Should I Declaw My Cat? – Part 1

Ron Hines DVM PhD

  Dealing With My Aggressive Cat

  Litter box Accidents?

Go To Part 2  

This is a time of ideological purity, anger, and politicization of everyday American life. In unfortunate times like these, folks are unlikely to let facts get in the way of strongly held beliefs.  I have always tried to present my profession and your pet options objectively. That is why I keep this article on my website despite the animosity it sometimes generates. (see here) My priority is that you and your cat be happy. Not that you and your cat be politically correct. 

I believe that over 85% of American house cats can have their toenails periodically clipped and smoothed or capped successfully by you or by a trained professional. I never charge my clients to do that, and it’s the claw care advice I have always given to cat-owning clients (aka pet parents). But what about the other 15%? Are those feline/human families just out of luck? Are those cats to be pitched into the street or taken to some facility to be euthanized? Is one less household to become available to a cat in need? Some would have it that way. Some believe that it is heresy for anyone, let alone a veterinarian like myself, to suggest that there are occasions when claw surgery is in the best interest of the cat-to-human bond, the health of a human family member or the health of the cat. As unspeakable as that belief has become, those situations do arise and always will. You can read more about some of those situations in the second of this two-part article here

What Are Some Of Those Situations?

The needs of an elderly, comforted by a feline companion, the very young child, the immunosuppressed owners on chemo and your HIV+ friend all need to be considered too. My 85-year-old neighbor ended up in the ER this month due to an altercation with one of her four cats. She loves that cat. It offers her great solace. Should she drop the cat off at our local pound because some faraway declaw activists say that’s the only proper thing to do? Are she and her cat just out of luck? 

Human-aggressive cats that are positive for Bartonella, cats with Eosinophilic granuloma prone to self trauma, inter-cat aggression in group situations, cats with psychological disturbances that attack their owners or other cats all deserve consideration too. Are the preservation of their claws more important than the preservation of their lives, health, and wellbeing? I keep this article online to ease their pain and because I don’t want those cats to be out of luck either for the sake of political correctness.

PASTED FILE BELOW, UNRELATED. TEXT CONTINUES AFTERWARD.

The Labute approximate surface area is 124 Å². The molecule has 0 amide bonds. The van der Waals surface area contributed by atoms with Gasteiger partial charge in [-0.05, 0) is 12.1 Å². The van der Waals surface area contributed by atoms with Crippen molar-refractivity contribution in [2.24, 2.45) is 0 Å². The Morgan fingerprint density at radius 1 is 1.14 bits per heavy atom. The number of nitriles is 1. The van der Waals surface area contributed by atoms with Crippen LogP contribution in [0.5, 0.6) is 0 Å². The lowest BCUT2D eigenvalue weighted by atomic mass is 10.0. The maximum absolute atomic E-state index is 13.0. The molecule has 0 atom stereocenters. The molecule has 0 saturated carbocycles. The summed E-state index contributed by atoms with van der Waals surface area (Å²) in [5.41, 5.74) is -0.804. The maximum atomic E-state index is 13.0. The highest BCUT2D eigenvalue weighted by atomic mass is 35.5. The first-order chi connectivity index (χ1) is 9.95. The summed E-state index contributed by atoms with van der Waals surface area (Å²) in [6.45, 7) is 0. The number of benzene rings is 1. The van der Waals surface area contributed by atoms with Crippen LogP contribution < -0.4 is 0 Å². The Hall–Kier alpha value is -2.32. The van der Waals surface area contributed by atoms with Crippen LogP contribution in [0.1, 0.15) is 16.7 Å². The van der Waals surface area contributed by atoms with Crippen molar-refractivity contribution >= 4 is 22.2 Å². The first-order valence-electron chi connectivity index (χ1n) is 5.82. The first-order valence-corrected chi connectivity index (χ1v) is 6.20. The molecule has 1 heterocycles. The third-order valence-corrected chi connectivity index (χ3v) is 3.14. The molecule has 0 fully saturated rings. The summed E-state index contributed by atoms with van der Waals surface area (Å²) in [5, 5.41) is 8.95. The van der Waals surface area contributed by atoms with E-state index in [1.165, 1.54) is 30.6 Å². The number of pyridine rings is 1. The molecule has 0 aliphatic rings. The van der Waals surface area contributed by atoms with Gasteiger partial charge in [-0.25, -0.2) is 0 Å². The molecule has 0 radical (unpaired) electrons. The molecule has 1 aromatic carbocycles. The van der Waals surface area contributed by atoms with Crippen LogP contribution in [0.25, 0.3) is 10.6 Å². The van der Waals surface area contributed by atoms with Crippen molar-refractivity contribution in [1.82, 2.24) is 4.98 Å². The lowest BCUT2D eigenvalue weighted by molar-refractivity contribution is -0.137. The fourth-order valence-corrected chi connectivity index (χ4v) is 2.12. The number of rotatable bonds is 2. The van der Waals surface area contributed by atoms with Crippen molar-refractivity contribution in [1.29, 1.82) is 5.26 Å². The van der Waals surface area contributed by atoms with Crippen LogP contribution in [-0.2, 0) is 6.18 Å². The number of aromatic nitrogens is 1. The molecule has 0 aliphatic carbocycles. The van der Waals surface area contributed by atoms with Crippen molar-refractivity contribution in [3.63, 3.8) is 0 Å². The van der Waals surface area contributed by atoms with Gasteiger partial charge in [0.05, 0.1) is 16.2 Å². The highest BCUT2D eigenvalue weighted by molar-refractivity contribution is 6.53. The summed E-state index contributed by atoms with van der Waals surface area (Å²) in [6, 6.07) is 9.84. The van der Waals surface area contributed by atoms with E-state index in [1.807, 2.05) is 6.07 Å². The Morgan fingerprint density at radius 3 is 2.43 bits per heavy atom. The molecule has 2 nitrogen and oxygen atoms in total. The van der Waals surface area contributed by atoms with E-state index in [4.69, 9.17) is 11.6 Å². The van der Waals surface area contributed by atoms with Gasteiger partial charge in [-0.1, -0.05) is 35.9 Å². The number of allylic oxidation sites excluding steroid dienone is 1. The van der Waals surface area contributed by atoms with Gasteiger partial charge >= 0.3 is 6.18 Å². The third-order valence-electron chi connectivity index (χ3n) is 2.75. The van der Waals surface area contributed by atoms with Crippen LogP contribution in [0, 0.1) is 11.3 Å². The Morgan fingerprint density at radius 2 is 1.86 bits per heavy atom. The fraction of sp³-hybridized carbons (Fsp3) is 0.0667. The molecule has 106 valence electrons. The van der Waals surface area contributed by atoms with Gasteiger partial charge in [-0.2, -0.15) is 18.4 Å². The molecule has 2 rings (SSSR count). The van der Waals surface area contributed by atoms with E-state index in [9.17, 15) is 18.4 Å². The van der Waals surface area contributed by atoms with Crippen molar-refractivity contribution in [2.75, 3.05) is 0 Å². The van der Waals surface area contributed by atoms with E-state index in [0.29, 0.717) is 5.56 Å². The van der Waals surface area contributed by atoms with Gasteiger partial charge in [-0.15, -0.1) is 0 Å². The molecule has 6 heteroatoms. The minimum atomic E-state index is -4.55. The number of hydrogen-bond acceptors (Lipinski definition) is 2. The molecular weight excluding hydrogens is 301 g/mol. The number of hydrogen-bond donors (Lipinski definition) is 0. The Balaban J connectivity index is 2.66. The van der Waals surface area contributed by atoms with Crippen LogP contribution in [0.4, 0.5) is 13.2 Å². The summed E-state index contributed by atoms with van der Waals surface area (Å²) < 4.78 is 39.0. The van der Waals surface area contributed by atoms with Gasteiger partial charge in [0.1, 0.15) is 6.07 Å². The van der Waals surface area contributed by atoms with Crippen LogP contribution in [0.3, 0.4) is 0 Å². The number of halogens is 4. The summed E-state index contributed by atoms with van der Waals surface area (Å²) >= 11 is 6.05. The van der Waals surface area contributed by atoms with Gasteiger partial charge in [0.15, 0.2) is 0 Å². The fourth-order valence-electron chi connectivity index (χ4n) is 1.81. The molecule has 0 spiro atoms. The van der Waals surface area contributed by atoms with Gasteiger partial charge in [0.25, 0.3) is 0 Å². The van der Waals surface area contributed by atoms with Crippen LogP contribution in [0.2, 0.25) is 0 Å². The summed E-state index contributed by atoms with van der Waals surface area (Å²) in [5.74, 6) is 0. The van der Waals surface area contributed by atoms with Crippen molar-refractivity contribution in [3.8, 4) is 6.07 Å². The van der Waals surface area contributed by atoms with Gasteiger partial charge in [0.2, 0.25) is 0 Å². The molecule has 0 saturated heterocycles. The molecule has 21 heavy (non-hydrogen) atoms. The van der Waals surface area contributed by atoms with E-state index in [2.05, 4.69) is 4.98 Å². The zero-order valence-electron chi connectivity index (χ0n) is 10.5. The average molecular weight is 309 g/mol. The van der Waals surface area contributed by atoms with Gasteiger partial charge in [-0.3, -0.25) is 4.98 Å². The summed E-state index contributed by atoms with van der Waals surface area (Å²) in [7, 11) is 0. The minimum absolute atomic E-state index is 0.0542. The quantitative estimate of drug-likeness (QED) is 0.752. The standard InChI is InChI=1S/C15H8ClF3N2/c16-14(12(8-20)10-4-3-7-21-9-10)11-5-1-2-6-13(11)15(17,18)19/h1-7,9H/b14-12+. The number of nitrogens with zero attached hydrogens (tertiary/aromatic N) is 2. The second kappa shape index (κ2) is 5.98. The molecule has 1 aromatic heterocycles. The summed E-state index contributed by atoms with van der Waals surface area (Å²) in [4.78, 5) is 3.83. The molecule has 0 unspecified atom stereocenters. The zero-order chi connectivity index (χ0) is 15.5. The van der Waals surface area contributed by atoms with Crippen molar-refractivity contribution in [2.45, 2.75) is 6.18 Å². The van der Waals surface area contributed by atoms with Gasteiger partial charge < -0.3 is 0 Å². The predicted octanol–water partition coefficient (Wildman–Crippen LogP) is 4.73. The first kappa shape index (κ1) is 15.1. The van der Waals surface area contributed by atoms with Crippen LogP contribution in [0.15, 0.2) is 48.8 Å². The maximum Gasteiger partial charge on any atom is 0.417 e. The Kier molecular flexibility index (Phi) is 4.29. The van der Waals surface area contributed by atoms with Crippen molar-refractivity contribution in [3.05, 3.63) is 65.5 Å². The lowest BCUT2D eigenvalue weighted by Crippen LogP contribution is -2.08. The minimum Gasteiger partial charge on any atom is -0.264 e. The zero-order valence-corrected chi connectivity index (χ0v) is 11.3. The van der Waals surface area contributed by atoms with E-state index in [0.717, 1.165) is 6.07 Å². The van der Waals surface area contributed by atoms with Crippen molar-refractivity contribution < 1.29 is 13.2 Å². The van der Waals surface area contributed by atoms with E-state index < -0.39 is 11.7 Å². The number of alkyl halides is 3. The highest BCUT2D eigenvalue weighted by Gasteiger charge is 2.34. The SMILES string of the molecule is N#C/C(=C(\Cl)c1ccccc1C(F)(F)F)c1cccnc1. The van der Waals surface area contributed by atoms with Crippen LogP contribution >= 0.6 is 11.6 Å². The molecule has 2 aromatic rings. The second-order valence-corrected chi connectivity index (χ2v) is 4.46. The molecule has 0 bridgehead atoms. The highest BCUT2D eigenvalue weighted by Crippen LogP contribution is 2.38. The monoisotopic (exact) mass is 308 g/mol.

There are cat owners and family members taking mAbs or nibs that weaken their immune systems – medications such as Darzalex® and Empliciti®. (read here) There are folks with heart issues, heart valve or joint replacements, all increasing their risk of serious infections. There are cat owners fighting cancer with chemotherapy. There are people diagnosed with AIDS. A scratch can be a life or death issue for all of them and goodness knows they can use a furry friend by their side. I have practiced long enough to have seen most of those situations.

Even cat owners with health immune systems are not entirely free from this risk. (read here) When there is a work-around alternative to declawing your cat – please use it. When there is not, my advice to you is to make the decision that you feel is right for you and in the best interest of your cat. Not what is demanded by some pompous and judgmental stranger or professional cat-interest crusader who knows neither you, your cat nor your situation. The danger of cat scratches to healthy young adults is much smaller than it is to the very young, the old, the disabled or the infirm, but it is there just the same. If you or members of your family face any of these situations, let your physician, spiritual guide and friends assist you in making that decision. I suggest you politely say no thank you to well-funded cat militants when in your heart you know that they are wrong. These people face their own demons. (read here

Our last cat, Oreo, was not declawed. He has passed on to cat heaven now. But I understand why some cat owners who love their cats dearly sometimes decide to have their pet’s fore-claws removed.  I understand why some people, including myself, insist on keeping their cats indoors when cats would be happier stalking birds and bunnies in the yard and why we deprive cats of their sex lives. Life will always full of compromises, inconsistencies, paradoxes, and conflicts. 

Cats without front claws live as happy and fulfilled lives as cats with claws. They are just as playful and inquisitive and just as healthy. When a skilled and compassionate veterinarian performed the procedure, I have never witnessed residual pain occurring. As in any profession, there will always be inept veterinarians just as there are inept human surgeons. Militant groups talk about the long-term negative effects of declaw surgery. When a cat experiences chronic foot pain, when the incisions fail to heal promptly or when a toenail regrows, it is the fault of an inept veterinarian – not the procedure. As a substitute for better student understanding of claw anatomy and instruction, many veterinary schools trained their pupils to be much too aggressive when performing this surgery. Veterinary boards just wink at that, then go about their business.

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